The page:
White Individuals Terrorize in CW Horror Anthology

Just because CW’s horror series Two Sentence Horror Stories, which focuses on transphobia, hasn’t forgotten other marginalized groups. The series’ two-episode season finale makes the bold statement that no monster or evil spirit can be as bad as the evil white man.

The February 16 episodes “Ibej” and “Manifest Destiny” both focus on one alleged truth: Whites are the worst. It starts with “Ibej”, where a Nigerian-American nurse named Eneh (Martyne Musau) helps her twin sister Adaora (Nicole Nkowkolo) after she has had a stroke. She quickly takes her sister to the hospital, where they have to wait for treatment. And because this show isn’t in the slightest subtle, they practically tell us that because they’re black, they’re treated differently.

Eneh: That’s ridiculous. You should have been seen by now.

Adaora: Please have a seat.

Eneh: Three hours are bad. Are you kidding me? I saw this woman in the waiting room. She came here at least an hour after us. This is… [Sighs] Sorry doctor. My sister may have had a stroke and we waited here for almost three hours and-

Doctor: I’m sorry ma’am, but you must understand that there is triage.

Eneh: I’m a nurse, I know what triage is. I also know that I have seen patients come here after us and yet they have been seen.

Doctor: I will ask you to calm down. You know it’s great that you are a nurse but not a doctor.

Eneh: She complained of a headache, she was listless, could have lost her motor skills on one side of her …

Doctor: I appreciate your hard work, and if you participate, so will you.

Eneh: You don’t hear me.

Doctor: It doesn’t seem like an emergency. They would have noticed when they were taken. And as a nurse, you need to know that there are many things that can represent a stroke. Anxiety, insomnia, drug use.

Eneh: drug ..?! Do you really think I didn’t notice how this hospital treated its black patients?

Doctor: I don’t appreciate your insinuation. Now, like everyone else, your sister has to wait for her turn. Or, feel free to go to another hospital that … More

The episode confirms Eneh right, as Adaora suffers from paralysis after such a long period of treatment and the doctor advises her to go to a hospice facility. There she is treated worse with only two nurses on an entire floor of black patients. The nurse agrees with Eneh’s frustration, but notes, “Management is only concerned with cutting costs.” The management is of course an old white man. The main point is that white people basically let black people die in hospitals because they are so racist. I suppose this is not the worst allegation made against doctors on television.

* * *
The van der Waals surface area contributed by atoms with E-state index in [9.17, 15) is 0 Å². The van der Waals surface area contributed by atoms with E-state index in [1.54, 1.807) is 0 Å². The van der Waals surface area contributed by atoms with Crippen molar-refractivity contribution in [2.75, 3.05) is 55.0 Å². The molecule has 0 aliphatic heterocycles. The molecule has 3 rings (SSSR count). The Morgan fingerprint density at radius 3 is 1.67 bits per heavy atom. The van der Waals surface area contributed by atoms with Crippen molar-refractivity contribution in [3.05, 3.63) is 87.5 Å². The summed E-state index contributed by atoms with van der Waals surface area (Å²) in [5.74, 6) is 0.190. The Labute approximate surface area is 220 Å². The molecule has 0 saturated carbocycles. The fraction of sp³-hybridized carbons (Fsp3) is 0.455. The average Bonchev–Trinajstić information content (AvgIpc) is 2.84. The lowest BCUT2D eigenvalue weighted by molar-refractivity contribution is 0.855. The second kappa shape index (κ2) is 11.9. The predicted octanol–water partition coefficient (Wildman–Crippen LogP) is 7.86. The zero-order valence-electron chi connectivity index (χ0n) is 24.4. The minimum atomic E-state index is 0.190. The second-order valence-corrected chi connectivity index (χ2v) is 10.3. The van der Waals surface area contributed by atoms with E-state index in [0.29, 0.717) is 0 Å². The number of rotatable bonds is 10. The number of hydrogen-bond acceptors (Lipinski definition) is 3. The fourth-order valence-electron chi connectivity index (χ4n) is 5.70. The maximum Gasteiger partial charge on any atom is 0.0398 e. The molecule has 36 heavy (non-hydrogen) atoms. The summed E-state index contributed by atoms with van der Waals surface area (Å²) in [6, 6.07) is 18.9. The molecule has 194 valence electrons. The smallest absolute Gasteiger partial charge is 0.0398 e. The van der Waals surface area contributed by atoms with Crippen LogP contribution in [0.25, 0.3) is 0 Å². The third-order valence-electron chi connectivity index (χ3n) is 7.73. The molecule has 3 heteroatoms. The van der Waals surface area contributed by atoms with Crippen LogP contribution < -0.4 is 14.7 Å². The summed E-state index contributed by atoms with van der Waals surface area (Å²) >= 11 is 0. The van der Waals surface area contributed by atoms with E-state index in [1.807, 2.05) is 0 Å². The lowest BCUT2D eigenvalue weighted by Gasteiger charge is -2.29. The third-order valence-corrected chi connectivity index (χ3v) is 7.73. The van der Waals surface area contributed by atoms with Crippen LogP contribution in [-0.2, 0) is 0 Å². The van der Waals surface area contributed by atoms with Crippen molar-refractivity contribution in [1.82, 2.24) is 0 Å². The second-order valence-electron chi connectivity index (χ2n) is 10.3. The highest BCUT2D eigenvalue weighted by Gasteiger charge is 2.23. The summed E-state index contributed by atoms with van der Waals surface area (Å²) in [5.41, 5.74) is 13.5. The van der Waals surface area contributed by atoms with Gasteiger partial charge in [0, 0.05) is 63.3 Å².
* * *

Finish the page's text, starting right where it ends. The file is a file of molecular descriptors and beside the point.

Then there is “Manifest Destiny”. A Native American man named Jeremy (Joel Oulette) helps his girlfriend Rosalie (Christie Burke) film a reenactment of the Old West for her podcast. This reenactment involves a local man trying to marry a white girl and bring their cultures together, so of course it’s not the real story. Jeremy says the same to his naive girlfriend and complains about the “white story”.

Jeremy: That scene was total crap.

Rosalie: I thought so. Okay tell me

Jeremy: It’s all made up. This is not an Indian story. It is a white story in which they make up what Indians do and say in it. I doubt there was a relationship, but even if there was, there is no way an Indian is going to fight this sheriff.

Rosalie: Jeremy, what you just said would make this story so much deeper. OK. What if you hosted this episode with me as a guest? I mean to share exactly what you just did. Your, your, your experience, your perspective. I mean, it’s about your tribe, isn’t it?

Jeremy: Not exactly my tribe. I’m Cree, this is Blackfeet.

Rosalie: Oh. Okay, yes, but it’s all Algonquin, isn’t it?

Jeremy: Please don’t say Algonquin.

Jeremy is right when he learns that the sheriff is organizing a force to attack and kill all the natives in their town. When the ghosts of this city take over the actors, the episode becomes a fierce reminder that white people are the worst.

Given the BLM propaganda over the past few months, do we really need more shows asking us to hate white people?

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